Ed Frauenheim's profile of my gadfly activities on the H-1B visa issue was quite fair, engaging and well-researched. I wish to make some corrections and clarifications, though.
Frauenheim quotes me as saying that while the new H-1B bill will reduce the current five-year-plus time that the workers spend in de facto indentured servitude, deliberate foot-dragging by employers in processing paperwork will still mean that the time a worker spends in "indentured" status will be about three or four years. Actually, what I said was that the time under the new law will be about three or four years if there is NO foot-dragging on the employers' part; employers who do engage in delaying tactics will make that time even longer.
In the article, industry lobbyist Harris Miller is quoted as saying that "Matloff's 1998 predictions of gloom and doom [arising from the H-1B quota increase enacted that year] for domestic workers haven't panned out," citing low unemployment rates for programmers in 1999. The fact is that I never predicted that programmer unemployment rates would rise. On the contrary, I have always said that unemployment rates are rather meaningless, as the programmers who can't get programming work leave the field, and thus do not show up in the unemployment data. Frauenheim notes this latter point, but his phrasing will incorrectly appear to some readers that I am making an after-the-fact excuse for having made incorrect predictions in 1998, which is not the case.
Finally, though Frauenheim notes that I have also been active in the Wen Ho Lee case, he leaves the readers hanging by not stating whether I am a supporter or a critic of Lee. Indeed, given the phrase "anti-immigration" you use to describe me in the title (to which I also object), many readers will assume I am a critic of Lee. For the record, I am a member of the Steering Committee of the Wen Ho Lee Defense Fund.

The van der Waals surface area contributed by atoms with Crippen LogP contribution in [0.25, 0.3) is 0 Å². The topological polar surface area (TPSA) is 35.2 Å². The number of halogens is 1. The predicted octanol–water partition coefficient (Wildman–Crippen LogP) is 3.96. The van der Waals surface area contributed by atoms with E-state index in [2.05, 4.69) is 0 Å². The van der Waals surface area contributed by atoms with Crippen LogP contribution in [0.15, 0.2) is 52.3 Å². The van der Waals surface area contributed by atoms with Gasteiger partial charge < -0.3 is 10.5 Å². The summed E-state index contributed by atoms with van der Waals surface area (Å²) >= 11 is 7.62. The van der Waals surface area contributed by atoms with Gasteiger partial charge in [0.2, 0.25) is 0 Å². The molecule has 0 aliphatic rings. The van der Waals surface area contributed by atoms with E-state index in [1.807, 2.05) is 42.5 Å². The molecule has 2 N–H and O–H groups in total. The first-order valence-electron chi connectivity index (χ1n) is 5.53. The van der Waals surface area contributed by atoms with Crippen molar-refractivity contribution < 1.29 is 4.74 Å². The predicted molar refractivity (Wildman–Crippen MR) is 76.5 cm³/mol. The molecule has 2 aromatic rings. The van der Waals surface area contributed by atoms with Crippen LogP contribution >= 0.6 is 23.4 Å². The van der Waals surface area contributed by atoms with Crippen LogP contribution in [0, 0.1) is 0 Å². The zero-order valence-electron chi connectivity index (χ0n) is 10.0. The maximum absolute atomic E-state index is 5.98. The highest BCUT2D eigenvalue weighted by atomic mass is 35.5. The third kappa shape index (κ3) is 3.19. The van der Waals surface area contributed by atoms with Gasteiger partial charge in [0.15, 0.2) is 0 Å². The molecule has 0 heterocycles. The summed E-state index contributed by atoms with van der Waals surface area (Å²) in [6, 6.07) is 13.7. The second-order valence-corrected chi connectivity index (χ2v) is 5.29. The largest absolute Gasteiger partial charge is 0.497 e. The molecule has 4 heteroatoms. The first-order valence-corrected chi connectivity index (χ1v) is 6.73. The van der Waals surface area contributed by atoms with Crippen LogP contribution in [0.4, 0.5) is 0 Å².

Thanks again for covering the H-1B issue.
-- Norman Matloff
professor of Computer Science, University of California at Davis
Norman Matloff is absolutely correct about the state of the high-tech labor market. In the past few years I have had to terminate the employment of several American programmers to make room for less qualified H-1B temporary workers. My employers were not at all embarrassed about the reason that Americans were replaced by foreign workers -- foreigners are much cheaper. Please note that our H-1B workers did become more productive after receiving free on-the-job training -- training which should have gone to U.S. citizens. When all costs are taken into account, I am convinced that this strategy did not save money in the long run, or even in the short run, but it did hurt American workers.
Matloff is also correct that computer programmers are not extravagantly paid for the type of work they do. Salaries are not high enough to attract gifted students to the field, so potential homegrown talent is wasted. Why is there so much concern about improving math and science education if all technical jobs will go to third-world workers? As long as the market is flooded with cheap labor, the U.S. will never be able to develop and maintain its own technically skilled labor force.
Finally, it is very disheartening to see 96 percent of the United States Senate working against American workers. Our elected officials might do well to remember that foreigners cannot vote but American citizens can.
-- Ed Nolan
As an Indian-American, I find Matloff's theory to be completely off base. If working conditions for H1-B workers were so bad, why would they continue to flow in? Just because they're immigrants does not mean they're stupid!
Secondly, as a recent college grad, I can assure you that competent (and even not-so-competent) computer science majors are easily finding jobs in high-tech.
-- Ronak Shah